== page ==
FreeBSD 4.5 has been released (for real this time). Download from the main ftp server (not all mirrors, as of this writing, have picked up yet the 4.5-install.iso bootable ISO image file). Release notes are available.
Join Nick Stam at his interesting ExtremeTech article as he sheds more light on key differences between various interconnect technologies. See what's on the cutting edge: Hypertransport, 3GIO & PCI-X.
"Sources close to Microsoft confirm that The Beast is set to include a new relational file store at the core of its next version of Windows. Some roadmap slippage has apparently occurred, too, as the database core will be introduced into Longhorn, and Blackcomb has been pushed further back. That leaves a gap for a point revision of XP next year, although there's no sign of this on the roadmap just yet. The final feature set for Longhorn - the codename for the successor to Windows XP - hasn't been nailed down yet, and the database core had been rumored for inclusion in Blackcomb, the next Windows after Longhorn. It's highly significant, as it signals a much tighter integration between Microsoft's enterprise server products and the client. Microsoft will also offer a new peer-to-peer networking feature, say sources briefed by The Beast. A new "sub-workgroup" network level - a subset of the current "workgroup" - offers a finer granularity of network access for ad hoc collaboration. Microsoft is intent on P2P-style workgroup collaboration looks seamless, with additional updates to NetMeeting built in to the OS." Read the rest of the (leaked) report at TheRegister. An interesting reply from Dominic Giampaolo (creator of BeFS and author of the "Practical File System Design" book) on the database capabilities of BeFS, can be found at the bottom of the mentioned article.
"Last year's LinuxWorld Conference & Expo in New York was a time for major vendors like IBM and Hewlett-Packard Co. to debut new hardware offerings running various flavors of the Linux open-source operating system. This year, with Linux-based server sales holding their own, the focus is on keeping those customers happy by giving them the kind of service and support that until now has mainly gone to customers running Unix and Windows. The Linux community is also looking for ways to broaden use of the operating system in business computing. About 150 vendors are expected at the show, which is down from about 200 at last year's LinuxWorld, said Rob Schescherareg, a vice president of sales, marketing and product development at Boston-based IDG, which runs the event. Some of the decrease is due to the economy, because some of pure-play Linux companies no longer exist, he said. IDG expects up to 19,000 visitors to the show, down from about 25,000 last year." Read the rest of the report at CNN.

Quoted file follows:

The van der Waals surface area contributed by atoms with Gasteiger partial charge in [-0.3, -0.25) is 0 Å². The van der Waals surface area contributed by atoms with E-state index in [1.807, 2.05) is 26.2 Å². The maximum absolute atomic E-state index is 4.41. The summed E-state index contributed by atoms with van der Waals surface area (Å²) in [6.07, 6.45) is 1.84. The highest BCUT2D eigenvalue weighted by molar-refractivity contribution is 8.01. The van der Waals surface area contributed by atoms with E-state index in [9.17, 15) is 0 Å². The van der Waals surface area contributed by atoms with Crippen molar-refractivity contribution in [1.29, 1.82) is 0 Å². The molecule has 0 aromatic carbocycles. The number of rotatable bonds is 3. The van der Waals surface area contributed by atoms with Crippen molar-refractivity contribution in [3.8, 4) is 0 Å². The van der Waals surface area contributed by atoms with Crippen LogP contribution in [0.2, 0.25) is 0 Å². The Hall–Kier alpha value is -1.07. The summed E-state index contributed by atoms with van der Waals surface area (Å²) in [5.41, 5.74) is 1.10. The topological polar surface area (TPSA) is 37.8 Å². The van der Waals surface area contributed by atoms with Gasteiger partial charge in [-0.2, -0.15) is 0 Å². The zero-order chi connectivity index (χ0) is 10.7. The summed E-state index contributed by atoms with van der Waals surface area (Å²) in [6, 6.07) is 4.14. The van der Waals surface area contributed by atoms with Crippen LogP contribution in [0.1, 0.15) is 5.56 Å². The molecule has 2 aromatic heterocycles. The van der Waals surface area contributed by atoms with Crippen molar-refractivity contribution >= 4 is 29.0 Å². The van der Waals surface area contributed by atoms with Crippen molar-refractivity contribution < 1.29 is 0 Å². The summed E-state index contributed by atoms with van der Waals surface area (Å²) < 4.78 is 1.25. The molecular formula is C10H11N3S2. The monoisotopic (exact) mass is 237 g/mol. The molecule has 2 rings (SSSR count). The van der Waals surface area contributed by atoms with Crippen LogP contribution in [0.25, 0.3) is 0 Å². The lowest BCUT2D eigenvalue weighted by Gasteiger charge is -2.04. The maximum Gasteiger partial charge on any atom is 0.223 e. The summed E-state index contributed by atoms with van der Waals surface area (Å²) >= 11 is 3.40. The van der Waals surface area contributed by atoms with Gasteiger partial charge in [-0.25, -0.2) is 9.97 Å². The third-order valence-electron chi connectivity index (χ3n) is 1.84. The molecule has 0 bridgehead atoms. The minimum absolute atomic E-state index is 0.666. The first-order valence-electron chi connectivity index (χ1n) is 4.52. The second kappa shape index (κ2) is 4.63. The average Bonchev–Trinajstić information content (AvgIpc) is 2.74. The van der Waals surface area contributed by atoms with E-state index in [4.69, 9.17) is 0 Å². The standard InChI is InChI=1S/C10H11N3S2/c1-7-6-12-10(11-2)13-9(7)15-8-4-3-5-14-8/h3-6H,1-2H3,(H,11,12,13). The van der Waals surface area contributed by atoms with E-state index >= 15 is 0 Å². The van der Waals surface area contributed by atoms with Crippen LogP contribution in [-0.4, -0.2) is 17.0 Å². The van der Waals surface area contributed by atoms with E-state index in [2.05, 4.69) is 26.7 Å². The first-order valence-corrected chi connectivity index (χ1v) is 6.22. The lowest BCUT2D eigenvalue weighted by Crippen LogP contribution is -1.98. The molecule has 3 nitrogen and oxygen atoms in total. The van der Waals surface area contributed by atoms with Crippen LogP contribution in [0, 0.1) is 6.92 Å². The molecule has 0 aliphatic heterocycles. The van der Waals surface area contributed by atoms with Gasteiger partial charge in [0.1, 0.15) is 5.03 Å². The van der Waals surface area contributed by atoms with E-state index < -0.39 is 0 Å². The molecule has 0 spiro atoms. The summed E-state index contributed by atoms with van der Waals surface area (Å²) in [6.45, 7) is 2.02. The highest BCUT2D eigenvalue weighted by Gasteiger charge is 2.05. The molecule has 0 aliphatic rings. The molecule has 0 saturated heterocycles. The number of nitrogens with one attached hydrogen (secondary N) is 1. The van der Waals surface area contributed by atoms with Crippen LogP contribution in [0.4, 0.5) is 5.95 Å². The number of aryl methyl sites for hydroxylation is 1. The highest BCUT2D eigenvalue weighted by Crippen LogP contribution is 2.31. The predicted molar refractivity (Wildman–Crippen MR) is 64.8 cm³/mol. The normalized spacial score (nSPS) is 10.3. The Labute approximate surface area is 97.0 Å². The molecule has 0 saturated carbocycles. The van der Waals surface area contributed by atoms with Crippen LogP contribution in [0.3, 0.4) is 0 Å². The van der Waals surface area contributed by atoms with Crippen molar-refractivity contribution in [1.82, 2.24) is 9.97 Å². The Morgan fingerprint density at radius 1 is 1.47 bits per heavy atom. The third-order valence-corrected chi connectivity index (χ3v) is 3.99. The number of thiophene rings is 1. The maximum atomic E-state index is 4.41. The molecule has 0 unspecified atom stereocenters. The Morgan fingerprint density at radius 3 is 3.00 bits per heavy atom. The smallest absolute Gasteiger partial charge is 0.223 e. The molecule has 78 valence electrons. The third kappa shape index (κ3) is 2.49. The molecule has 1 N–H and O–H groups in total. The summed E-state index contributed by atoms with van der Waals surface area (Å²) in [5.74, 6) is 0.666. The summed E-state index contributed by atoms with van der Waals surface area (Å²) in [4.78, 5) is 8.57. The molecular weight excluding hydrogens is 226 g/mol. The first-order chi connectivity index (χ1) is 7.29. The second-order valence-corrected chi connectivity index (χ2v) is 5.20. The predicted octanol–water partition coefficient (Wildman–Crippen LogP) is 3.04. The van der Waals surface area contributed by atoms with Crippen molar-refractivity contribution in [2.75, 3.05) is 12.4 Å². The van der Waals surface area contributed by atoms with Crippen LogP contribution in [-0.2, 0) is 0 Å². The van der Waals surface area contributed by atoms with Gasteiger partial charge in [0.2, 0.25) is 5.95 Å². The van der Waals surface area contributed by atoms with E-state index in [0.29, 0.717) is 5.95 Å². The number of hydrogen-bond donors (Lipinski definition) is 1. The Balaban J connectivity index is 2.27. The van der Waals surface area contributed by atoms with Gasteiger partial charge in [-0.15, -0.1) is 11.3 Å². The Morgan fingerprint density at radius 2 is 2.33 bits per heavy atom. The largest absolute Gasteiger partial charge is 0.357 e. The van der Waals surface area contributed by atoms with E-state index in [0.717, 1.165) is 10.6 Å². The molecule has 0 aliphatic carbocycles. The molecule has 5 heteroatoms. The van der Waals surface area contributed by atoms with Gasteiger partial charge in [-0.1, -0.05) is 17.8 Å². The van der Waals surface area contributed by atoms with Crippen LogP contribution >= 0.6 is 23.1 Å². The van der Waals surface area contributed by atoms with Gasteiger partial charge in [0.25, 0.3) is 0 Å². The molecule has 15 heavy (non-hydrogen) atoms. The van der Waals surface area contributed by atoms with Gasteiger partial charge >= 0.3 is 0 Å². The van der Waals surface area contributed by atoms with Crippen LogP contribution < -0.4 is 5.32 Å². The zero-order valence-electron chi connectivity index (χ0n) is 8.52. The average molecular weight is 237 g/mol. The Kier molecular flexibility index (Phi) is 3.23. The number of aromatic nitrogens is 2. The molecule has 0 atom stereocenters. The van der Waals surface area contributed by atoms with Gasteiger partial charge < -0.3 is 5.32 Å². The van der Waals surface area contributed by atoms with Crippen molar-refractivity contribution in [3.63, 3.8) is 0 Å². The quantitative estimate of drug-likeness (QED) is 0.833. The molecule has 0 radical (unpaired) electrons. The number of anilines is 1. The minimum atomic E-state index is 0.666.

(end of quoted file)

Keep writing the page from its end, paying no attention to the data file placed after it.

Robert Watson is a member of the FreeBSD Project's core and security-officer teams, and founder of the TrustedBSD Project. For his day job, he is a Research Scientist in the network security research group at NAI Labs, studying operating and network security issues. His primary contributions on the FreeBSD Project come in the form of security enhancements to the system; the TrustedBSD feature set arriving in FreeBSD 5.0 will include file system access control lists, mandatory access control, and support for fine-grained privileges. DARPA is now funding a FreeBSD security research and development project at NAI Labs, and they also sub-contract to a number of independent developers in the FreeBSD community to complete that work. Read more for our exclusive interview with Robert.
SGI today announced the first in a powerful new line of next-generation workstation products, the Silicon Graphics Fuel visual workstation. The new workstation includes a single 500MHz R14000A MIPS processor with 2MB L2 cache or 600 MHz with 4MB L2 cache, 200 MHz front side bus VPro V10 or V12 graphics with up to 128 MB configurable graphics memory, 104MB texture memory and 48-bit RGBA (or 12-bit per color component - 4-bits higher than any other desktop system) with 16-bit Z buffer capability, industry-leading memory bandwidth (3.2GB per second) and graphics bandwidth (1.6GB per second) on the desktop, Dual Channel Display capability for double the screen real estate with a single graphics board at resolutions up to 1920 x 1200 at 72Hz on each screen, a wide range of peripheral options including internal CD-ROM and four integrated PCI slots, and the fifth-generation 64-bit IRIX 6.5 operating system.
IDriveX (Apple employee) was recently lucky enough to visit the set of "Star Trek: Enterprise" whilst filming was in progress. He met the cast, toured the set and found out some closely-guarded secrets - the ship is powered by Macintosh computers and a light switch. Read his report at TrekToday and check some pictures in his web site showing the Apple G4 Cubes powering the monitors in the Enterprise starship (the interactive futuristic UI of Enterprise is written in.. Macromedia Director running under MacOS).
InformIT.com features two special articles (free registration required), excerpts from the "Modern Operating Systems" book by Dr. Andrew Tanenbaum (who is also the author of Minix - the 'grandfather' of Linux). This book is valued as the Bible of the operating system design and implementation and every serious OS designer/developer has by his/her side. The two free chapters featured, are "A History of Operating Systems" and "Operating System Threads". A must read for everyone and if you are serious into operating systems, you should very well buy the book with no second thought. Our Take: It's that good. Highly recommended by both myself and my husband (who is already largely involved in three operating systems so far).
Motif is the industry standard ToolKit available on more than 200 hardware and software platforms. It is the de facto graphical user interface on UNIX systems in heterogeneous networked computing environments. Motif is also the base graphical user interface for the Common Desktop Environment (CDE) and a number of other desktops. The new version includes the following changes: Ten new widgets have been added to the Open Motif toolkit. These widgets expand Motif's capabilities in areas such as geometry management, resource specification, and user interaction. User-defined "ToolTips" have been added to all widgets that are a subclass of XmPrimitive. Any widget that is a child of a VendorShell gains this functionality.